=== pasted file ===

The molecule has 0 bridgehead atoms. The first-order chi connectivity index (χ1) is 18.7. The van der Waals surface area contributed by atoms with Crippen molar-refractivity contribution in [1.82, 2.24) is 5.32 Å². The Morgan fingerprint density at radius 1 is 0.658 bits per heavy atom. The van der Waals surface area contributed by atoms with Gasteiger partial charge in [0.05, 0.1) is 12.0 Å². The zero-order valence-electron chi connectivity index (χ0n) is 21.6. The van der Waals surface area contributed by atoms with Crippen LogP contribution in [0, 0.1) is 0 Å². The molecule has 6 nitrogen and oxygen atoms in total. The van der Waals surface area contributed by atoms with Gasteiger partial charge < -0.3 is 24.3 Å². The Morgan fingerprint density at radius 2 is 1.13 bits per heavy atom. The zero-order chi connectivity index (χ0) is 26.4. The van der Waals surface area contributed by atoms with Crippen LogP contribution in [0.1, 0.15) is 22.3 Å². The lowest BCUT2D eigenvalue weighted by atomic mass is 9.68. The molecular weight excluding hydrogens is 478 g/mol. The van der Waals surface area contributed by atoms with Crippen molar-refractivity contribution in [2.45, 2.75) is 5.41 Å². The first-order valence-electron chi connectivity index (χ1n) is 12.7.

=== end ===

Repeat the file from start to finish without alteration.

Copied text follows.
The molecule has 0 bridgehead atoms. The first-order chi connectivity index (χ1) is 18.7. The van der Waals surface area contributed by atoms with Crippen molar-refractivity contribution in [1.82, 2.24) is 5.32 Å². The Morgan fingerprint density at radius 1 is 0.658 bits per heavy atom. The van der Waals surface area contributed by atoms with Gasteiger partial charge in [0.05, 0.1) is 12.0 Å². The zero-order valence-electron chi connectivity index (χ0n) is 21.6. The van der Waals surface area contributed by atoms with Crippen LogP contribution in [0, 0.1) is 0 Å². The molecule has 6 nitrogen and oxygen atoms in total. The van der Waals surface area contributed by atoms with Gasteiger partial charge < -0.3 is 24.3 Å². The Morgan fingerprint density at radius 2 is 1.13 bits per heavy atom. The zero-order chi connectivity index (χ0) is 26.4. The van der Waals surface area contributed by atoms with Crippen LogP contribution in [0.1, 0.15) is 22.3 Å². The lowest BCUT2D eigenvalue weighted by atomic mass is 9.68. The molecular weight excluding hydrogens is 478 g/mol. The van der Waals surface area contributed by atoms with Crippen molar-refractivity contribution in [2.45, 2.75) is 5.41 Å². The first-order valence-electron chi connectivity index (χ1n) is 12.7.